Some people believe that charities should concentrate on helping poor people in their own countries. Others believe that charities should give international aid to those in greatest need. Discuss both these views and give your opinion.
The issue of whether charitable organisations should force on helping people in their own countries has arisen as a result of the increasing demand for charitable help.
Many people argue that charities should concentrate on domestic needs. They think that only when charitable organisations give aid to disadvantaged people and communities in their own country can their effort achieve the most success. If charitable aid is provided for people in other countries, it may be misused because the charitable organisations are not familiar with the local situations, and are not able to keep track of how the aid is used.
However, others believe that charitable organisations should give priority to helping people who are in the greatest need, even though many of them may live in other countries. It seems this belief reflects the essence of true charity, which is helping people regardless of their race or nationality. By contrast, limiting charitable help to domestic needs would defeat the fundamental purpose of charitable organisation. Another good argument in favour of helping those who live in other countries is that we are living in an age of economic and cultural globalisation. It would be wrong to assume that the economic, social or political problems in poor and unstable countries would never affect wealthy and peaceful nations. Helping people in other countries is a way for charities to protect the people in their own countries from the impacts of these problems.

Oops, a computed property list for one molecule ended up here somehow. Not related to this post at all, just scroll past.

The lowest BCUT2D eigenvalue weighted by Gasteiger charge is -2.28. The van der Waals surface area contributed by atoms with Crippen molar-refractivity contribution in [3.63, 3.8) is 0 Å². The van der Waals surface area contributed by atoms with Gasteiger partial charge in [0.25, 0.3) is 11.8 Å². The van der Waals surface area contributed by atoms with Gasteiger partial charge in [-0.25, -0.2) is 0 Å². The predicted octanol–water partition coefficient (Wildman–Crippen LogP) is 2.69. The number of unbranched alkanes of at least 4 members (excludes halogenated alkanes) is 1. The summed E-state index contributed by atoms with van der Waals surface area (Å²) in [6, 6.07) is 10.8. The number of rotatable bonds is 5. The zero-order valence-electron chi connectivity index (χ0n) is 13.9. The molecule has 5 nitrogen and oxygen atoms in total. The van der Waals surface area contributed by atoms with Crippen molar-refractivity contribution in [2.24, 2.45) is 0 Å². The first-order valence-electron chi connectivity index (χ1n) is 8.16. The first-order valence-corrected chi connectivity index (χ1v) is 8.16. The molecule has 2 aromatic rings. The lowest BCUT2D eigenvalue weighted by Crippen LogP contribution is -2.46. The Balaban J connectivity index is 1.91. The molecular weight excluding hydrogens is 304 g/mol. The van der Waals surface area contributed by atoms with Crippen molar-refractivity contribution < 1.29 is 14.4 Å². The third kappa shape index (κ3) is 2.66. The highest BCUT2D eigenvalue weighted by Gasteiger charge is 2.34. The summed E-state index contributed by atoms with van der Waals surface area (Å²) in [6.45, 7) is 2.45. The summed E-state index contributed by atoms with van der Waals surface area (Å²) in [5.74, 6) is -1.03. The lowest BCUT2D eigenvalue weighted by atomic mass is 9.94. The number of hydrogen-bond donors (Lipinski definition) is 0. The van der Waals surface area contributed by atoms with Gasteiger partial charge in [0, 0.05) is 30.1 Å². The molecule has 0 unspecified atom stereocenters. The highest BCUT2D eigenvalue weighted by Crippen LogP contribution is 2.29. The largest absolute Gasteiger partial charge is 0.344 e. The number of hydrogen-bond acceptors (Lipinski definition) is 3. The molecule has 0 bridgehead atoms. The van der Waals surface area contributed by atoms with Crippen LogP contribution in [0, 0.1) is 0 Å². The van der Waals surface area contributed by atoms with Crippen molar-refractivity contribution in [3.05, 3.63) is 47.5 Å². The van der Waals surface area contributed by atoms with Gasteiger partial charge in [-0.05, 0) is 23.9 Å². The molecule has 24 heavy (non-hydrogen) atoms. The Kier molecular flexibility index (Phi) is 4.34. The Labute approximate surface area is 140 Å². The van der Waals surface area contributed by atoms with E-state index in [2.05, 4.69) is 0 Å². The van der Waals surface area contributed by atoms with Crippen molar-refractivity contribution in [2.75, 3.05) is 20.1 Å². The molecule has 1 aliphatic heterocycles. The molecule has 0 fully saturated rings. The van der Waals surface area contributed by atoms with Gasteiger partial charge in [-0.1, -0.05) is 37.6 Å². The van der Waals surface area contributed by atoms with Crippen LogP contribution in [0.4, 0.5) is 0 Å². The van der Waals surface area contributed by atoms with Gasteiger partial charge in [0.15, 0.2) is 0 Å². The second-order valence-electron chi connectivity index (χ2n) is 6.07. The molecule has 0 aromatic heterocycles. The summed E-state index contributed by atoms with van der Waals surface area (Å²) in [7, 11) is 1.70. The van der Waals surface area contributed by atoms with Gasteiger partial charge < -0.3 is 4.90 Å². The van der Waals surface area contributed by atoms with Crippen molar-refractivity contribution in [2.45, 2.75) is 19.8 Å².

My own opinion on this issue is that national boundaries should not stop charities from helping those in need. True charitable aid should be need-based rather than nationality-based. I also believe that charitable organisations should make efforts to ensure proper use of the aid, both domestically and internationally.